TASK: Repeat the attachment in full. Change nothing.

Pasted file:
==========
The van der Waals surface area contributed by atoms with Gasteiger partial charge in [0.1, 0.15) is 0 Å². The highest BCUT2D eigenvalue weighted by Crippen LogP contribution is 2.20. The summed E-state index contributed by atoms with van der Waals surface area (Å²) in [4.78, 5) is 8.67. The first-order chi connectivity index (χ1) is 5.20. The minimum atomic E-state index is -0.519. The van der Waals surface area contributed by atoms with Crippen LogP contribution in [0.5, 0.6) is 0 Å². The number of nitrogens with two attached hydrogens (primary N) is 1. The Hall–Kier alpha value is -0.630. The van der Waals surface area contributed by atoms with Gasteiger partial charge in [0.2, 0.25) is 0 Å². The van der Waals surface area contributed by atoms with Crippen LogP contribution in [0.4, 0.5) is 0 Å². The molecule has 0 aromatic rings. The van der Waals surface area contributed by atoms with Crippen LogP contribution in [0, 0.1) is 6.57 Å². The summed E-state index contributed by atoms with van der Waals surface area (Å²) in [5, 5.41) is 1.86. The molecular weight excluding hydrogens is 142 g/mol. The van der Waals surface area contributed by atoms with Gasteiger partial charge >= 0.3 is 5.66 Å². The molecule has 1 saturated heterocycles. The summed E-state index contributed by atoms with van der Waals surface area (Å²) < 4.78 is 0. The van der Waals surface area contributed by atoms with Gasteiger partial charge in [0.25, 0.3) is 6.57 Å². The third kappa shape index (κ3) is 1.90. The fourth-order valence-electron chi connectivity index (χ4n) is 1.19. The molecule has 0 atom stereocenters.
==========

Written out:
The van der Waals surface area contributed by atoms with Gasteiger partial charge in [0.1, 0.15) is 0 Å². The highest BCUT2D eigenvalue weighted by Crippen LogP contribution is 2.20. The summed E-state index contributed by atoms with van der Waals surface area (Å²) in [4.78, 5) is 8.67. The first-order chi connectivity index (χ1) is 5.20. The minimum atomic E-state index is -0.519. The van der Waals surface area contributed by atoms with Crippen LogP contribution in [0.5, 0.6) is 0 Å². The number of nitrogens with two attached hydrogens (primary N) is 1. The Hall–Kier alpha value is -0.630. The van der Waals surface area contributed by atoms with Gasteiger partial charge in [0.2, 0.25) is 0 Å². The van der Waals surface area contributed by atoms with Crippen LogP contribution in [0.4, 0.5) is 0 Å². The molecule has 0 aromatic rings. The van der Waals surface area contributed by atoms with Crippen LogP contribution in [0, 0.1) is 6.57 Å². The summed E-state index contributed by atoms with van der Waals surface area (Å²) in [5, 5.41) is 1.86. The molecular weight excluding hydrogens is 142 g/mol. The van der Waals surface area contributed by atoms with Gasteiger partial charge >= 0.3 is 5.66 Å². The molecule has 1 saturated heterocycles. The summed E-state index contributed by atoms with van der Waals surface area (Å²) < 4.78 is 0. The van der Waals surface area contributed by atoms with Gasteiger partial charge in [0.25, 0.3) is 6.57 Å². The third kappa shape index (κ3) is 1.90. The fourth-order valence-electron chi connectivity index (χ4n) is 1.19. The molecule has 0 atom stereocenters.